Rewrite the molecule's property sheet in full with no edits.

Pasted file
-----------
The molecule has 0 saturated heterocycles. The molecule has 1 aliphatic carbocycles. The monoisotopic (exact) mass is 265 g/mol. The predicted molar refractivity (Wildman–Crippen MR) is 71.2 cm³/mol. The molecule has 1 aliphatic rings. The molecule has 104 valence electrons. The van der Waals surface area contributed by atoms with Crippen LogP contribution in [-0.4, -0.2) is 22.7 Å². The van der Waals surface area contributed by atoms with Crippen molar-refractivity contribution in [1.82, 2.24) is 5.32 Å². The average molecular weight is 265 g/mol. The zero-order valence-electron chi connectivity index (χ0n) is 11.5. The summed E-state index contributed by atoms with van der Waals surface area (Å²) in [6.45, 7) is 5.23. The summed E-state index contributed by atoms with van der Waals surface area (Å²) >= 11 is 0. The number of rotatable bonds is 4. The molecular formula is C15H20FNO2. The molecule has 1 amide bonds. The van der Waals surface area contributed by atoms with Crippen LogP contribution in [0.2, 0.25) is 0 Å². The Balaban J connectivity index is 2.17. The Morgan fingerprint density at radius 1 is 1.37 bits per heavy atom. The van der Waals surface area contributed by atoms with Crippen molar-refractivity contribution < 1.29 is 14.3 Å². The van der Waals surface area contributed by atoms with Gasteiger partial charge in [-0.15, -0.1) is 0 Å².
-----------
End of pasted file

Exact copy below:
The molecule has 0 saturated heterocycles. The molecule has 1 aliphatic carbocycles. The monoisotopic (exact) mass is 265 g/mol. The predicted molar refractivity (Wildman–Crippen MR) is 71.2 cm³/mol. The molecule has 1 aliphatic rings. The molecule has 104 valence electrons. The van der Waals surface area contributed by atoms with Crippen LogP contribution in [-0.4, -0.2) is 22.7 Å². The van der Waals surface area contributed by atoms with Crippen molar-refractivity contribution in [1.82, 2.24) is 5.32 Å². The average molecular weight is 265 g/mol. The zero-order valence-electron chi connectivity index (χ0n) is 11.5. The summed E-state index contributed by atoms with van der Waals surface area (Å²) in [6.45, 7) is 5.23. The summed E-state index contributed by atoms with van der Waals surface area (Å²) >= 11 is 0. The number of rotatable bonds is 4. The molecular formula is C15H20FNO2. The molecule has 1 amide bonds. The van der Waals surface area contributed by atoms with Crippen LogP contribution in [0.2, 0.25) is 0 Å². The Balaban J connectivity index is 2.17. The Morgan fingerprint density at radius 1 is 1.37 bits per heavy atom. The van der Waals surface area contributed by atoms with Crippen molar-refractivity contribution < 1.29 is 14.3 Å². The van der Waals surface area contributed by atoms with Gasteiger partial charge in [-0.15, -0.1) is 0 Å².